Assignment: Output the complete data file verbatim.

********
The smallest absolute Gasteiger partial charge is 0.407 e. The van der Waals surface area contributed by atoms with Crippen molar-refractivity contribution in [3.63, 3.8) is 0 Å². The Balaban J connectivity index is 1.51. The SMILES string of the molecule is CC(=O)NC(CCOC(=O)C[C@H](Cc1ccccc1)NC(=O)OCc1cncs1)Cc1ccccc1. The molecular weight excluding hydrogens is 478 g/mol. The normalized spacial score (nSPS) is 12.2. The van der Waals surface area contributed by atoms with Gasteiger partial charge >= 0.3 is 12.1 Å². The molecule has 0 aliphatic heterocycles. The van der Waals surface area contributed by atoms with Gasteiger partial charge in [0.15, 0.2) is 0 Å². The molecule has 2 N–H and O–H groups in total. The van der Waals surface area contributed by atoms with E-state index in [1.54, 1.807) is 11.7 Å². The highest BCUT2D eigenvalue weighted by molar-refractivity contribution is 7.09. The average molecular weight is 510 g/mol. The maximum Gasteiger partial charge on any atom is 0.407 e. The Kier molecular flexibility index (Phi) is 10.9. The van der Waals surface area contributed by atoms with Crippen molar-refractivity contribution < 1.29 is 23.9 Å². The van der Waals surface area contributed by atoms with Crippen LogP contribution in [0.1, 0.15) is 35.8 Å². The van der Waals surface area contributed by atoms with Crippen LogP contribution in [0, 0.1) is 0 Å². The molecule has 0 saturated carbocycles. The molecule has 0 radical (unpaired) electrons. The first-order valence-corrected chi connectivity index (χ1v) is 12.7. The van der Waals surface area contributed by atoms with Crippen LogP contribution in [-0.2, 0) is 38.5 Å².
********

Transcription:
The smallest absolute Gasteiger partial charge is 0.407 e. The van der Waals surface area contributed by atoms with Crippen molar-refractivity contribution in [3.63, 3.8) is 0 Å². The Balaban J connectivity index is 1.51. The SMILES string of the molecule is CC(=O)NC(CCOC(=O)C[C@H](Cc1ccccc1)NC(=O)OCc1cncs1)Cc1ccccc1. The molecular weight excluding hydrogens is 478 g/mol. The normalized spacial score (nSPS) is 12.2. The van der Waals surface area contributed by atoms with Gasteiger partial charge >= 0.3 is 12.1 Å². The molecule has 0 aliphatic heterocycles. The van der Waals surface area contributed by atoms with Gasteiger partial charge in [0.15, 0.2) is 0 Å². The molecule has 2 N–H and O–H groups in total. The van der Waals surface area contributed by atoms with E-state index in [1.54, 1.807) is 11.7 Å². The highest BCUT2D eigenvalue weighted by molar-refractivity contribution is 7.09. The average molecular weight is 510 g/mol. The maximum Gasteiger partial charge on any atom is 0.407 e. The Kier molecular flexibility index (Phi) is 10.9. The van der Waals surface area contributed by atoms with Crippen molar-refractivity contribution < 1.29 is 23.9 Å². The van der Waals surface area contributed by atoms with Crippen LogP contribution in [0.1, 0.15) is 35.8 Å². The van der Waals surface area contributed by atoms with Crippen LogP contribution in [0, 0.1) is 0 Å². The molecule has 0 saturated carbocycles. The molecule has 0 radical (unpaired) electrons. The first-order valence-corrected chi connectivity index (χ1v) is 12.7. The van der Waals surface area contributed by atoms with Crippen LogP contribution in [-0.2, 0) is 38.5 Å².